When arrested for a DUI or any other criminal case, it can be stressful. Sometimes a person is given their arraignment date at the time they make bond. Others are notified by mail. In either situation, it can be stressful. We are here to help you. If you or a loved one has been arrested or has an arraignment approaching, contact our office today. We are here to assist no matter what the charges are!
The short answer is an arraignment is a hearing that starts the criminal prosecution of your case. In some of our courts, such as in Atlanta Municipal Court, your arraignment may be days after your arrest. In other parts of Georgia, your arraignment may be weeks or months later. No matter the date of your arraignment, you need to make sure you are prepared!
The statute of limitations in Georgia for all misdemeanor offenses is two years. In most felony cases, the statute of limitations is four years. To clear up a frequently asked question, a formal accusation or indictment must be filed within the statute of limitation. Some callers incorrectly believe that the arraignment must be scheduled within those time periods.
Arraignment is Very Important in DUI Cases and Drug Cases
While arraignment is important in every criminal case, it is especially important in DUI cases and in drug cases. The reason it is important is that all motions must be filed within 10 days of a person's arraignment. Your entire defense could come down to the filing and arguing of the correct motions. Any motions you have not presented at arraignment (or within 10 days) will be deemed to be waived. That is one of the reasons why you should hire an attorney before arraignment.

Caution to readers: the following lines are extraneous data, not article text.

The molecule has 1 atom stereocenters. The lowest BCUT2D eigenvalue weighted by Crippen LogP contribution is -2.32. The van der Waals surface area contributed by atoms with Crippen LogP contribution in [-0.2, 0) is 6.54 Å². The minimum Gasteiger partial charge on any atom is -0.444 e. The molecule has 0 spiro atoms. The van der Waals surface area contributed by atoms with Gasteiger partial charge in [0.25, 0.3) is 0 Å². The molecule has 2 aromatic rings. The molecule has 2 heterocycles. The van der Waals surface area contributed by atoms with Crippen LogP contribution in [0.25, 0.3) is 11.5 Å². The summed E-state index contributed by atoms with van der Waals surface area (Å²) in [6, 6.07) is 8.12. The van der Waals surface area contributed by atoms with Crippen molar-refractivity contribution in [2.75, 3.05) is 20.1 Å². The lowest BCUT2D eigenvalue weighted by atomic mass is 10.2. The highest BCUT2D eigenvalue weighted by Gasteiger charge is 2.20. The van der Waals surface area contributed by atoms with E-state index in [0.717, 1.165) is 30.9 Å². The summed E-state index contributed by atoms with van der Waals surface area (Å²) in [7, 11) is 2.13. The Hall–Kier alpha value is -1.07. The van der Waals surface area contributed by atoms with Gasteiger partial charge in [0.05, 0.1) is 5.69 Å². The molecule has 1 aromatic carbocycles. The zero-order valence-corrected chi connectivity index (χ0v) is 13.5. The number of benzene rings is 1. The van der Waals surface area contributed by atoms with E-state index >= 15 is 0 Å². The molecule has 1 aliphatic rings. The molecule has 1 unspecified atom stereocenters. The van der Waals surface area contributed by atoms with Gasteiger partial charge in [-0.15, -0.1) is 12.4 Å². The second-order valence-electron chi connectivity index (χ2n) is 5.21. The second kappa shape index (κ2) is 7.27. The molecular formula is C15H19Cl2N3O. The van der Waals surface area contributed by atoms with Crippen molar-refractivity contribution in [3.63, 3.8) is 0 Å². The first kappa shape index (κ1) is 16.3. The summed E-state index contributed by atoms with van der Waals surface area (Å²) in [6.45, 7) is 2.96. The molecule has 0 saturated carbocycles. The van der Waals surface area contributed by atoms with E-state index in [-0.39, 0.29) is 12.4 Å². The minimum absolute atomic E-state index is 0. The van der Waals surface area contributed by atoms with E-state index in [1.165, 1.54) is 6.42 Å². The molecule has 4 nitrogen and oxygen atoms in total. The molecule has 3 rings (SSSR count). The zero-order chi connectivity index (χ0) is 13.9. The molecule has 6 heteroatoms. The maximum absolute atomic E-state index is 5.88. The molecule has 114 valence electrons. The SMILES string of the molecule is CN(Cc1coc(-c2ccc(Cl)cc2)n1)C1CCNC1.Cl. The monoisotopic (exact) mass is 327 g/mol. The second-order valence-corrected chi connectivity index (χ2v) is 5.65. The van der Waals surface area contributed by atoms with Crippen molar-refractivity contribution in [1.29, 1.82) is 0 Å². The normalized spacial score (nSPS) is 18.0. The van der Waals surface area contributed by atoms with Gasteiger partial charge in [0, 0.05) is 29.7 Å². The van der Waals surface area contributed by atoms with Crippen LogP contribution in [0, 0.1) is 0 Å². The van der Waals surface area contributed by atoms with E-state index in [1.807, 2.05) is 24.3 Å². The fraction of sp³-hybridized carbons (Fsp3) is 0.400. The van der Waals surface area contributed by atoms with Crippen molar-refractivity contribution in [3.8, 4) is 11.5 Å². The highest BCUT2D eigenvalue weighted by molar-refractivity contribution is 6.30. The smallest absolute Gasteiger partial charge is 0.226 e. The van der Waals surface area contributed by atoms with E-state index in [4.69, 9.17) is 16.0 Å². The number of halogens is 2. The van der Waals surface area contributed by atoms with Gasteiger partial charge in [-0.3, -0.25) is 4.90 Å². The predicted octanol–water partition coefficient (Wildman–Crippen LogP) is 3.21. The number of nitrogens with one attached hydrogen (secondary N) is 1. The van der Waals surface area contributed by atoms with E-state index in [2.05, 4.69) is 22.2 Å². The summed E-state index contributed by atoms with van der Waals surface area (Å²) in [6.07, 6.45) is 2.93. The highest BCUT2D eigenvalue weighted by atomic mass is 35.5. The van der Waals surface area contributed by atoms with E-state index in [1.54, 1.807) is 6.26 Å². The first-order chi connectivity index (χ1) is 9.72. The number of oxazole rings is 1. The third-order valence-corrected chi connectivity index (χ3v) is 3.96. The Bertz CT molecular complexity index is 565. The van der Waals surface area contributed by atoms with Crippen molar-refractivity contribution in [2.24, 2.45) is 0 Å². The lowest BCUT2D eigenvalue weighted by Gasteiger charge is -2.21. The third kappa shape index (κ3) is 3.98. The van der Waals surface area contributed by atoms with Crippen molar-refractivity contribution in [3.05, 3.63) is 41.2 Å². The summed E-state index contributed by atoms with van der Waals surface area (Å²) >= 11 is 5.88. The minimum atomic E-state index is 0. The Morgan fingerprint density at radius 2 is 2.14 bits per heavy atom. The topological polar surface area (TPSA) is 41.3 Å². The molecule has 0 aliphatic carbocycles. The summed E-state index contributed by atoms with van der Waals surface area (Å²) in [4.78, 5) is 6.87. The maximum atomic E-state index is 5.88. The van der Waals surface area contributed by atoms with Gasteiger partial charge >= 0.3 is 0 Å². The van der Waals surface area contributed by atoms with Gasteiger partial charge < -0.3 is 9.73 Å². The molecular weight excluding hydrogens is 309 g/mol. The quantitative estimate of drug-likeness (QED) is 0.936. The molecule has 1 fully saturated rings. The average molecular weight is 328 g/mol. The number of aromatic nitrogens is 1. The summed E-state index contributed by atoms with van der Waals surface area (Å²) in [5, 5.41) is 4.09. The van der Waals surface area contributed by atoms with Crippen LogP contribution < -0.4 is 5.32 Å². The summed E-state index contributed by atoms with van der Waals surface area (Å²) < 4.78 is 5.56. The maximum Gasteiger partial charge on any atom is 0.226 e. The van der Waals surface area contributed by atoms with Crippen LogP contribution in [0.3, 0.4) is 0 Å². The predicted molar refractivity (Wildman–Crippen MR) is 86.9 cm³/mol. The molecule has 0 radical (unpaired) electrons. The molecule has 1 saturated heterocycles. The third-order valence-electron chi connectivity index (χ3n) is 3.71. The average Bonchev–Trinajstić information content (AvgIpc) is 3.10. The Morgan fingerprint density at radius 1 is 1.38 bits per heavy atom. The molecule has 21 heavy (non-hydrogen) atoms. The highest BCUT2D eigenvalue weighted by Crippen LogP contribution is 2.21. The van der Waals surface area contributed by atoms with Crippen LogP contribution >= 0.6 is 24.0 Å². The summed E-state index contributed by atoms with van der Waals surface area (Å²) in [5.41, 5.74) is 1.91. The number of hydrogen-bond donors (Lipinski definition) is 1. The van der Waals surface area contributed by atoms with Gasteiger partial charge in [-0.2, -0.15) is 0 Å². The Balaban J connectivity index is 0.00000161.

Motions in DUI and cases include requests for evidence, police reports, toxicology reports, witness statements, the statements of the accused, and a copy of any video. Motions also are used to challenge the reason a person was stopped (reasonable articulable suspicion), the probable cause to make an arrest, the admissibility of key evidence such as an intoxilyzer reports, and the results of field sobriety tests.
Motions in drug cases can also include the discovery motions mentioned above. In addition, most drug motions involve challenging an illegal search of a person's home or automobile and the illegal seizure of alleged contraband.
When someone waives their right to file appropriate motions, he or she may considerably limit his or her potential defenses. Once waived, the state may be able to use improperly gathered evidence against you at trial.
Can I Waive Arraignment?
Many clients ask about waiving arraignment. Some are concerned that if they miss court they will violate the terms of their bond. It is an understandable concern.
Waiving arraignment does not mean that you give up any rights. While it may sound complicated, it means that your attorney will file all of the appropriate motions before your court date. Once filed, you will be excused until the next court date.
Your Georgia DUI Lawyer will also enter a “not guilty” plea, in writing, on your behalf.
Do I Need a Georgia DUI Attorney for Arraignment?
As previously stated, you must file all of your motions before or at arraignment. A DUI Lawyer can help you understand what motions need to be filed in your case and file them for you. While you can file motions without an attorney, any mistake will be held against you.
The law is not designed for self-service. A skilled Georgia DUI Defense Attorney will make sure you never lose any of your rights. If you wait until the last minute, you will not get the lawyer of your choice.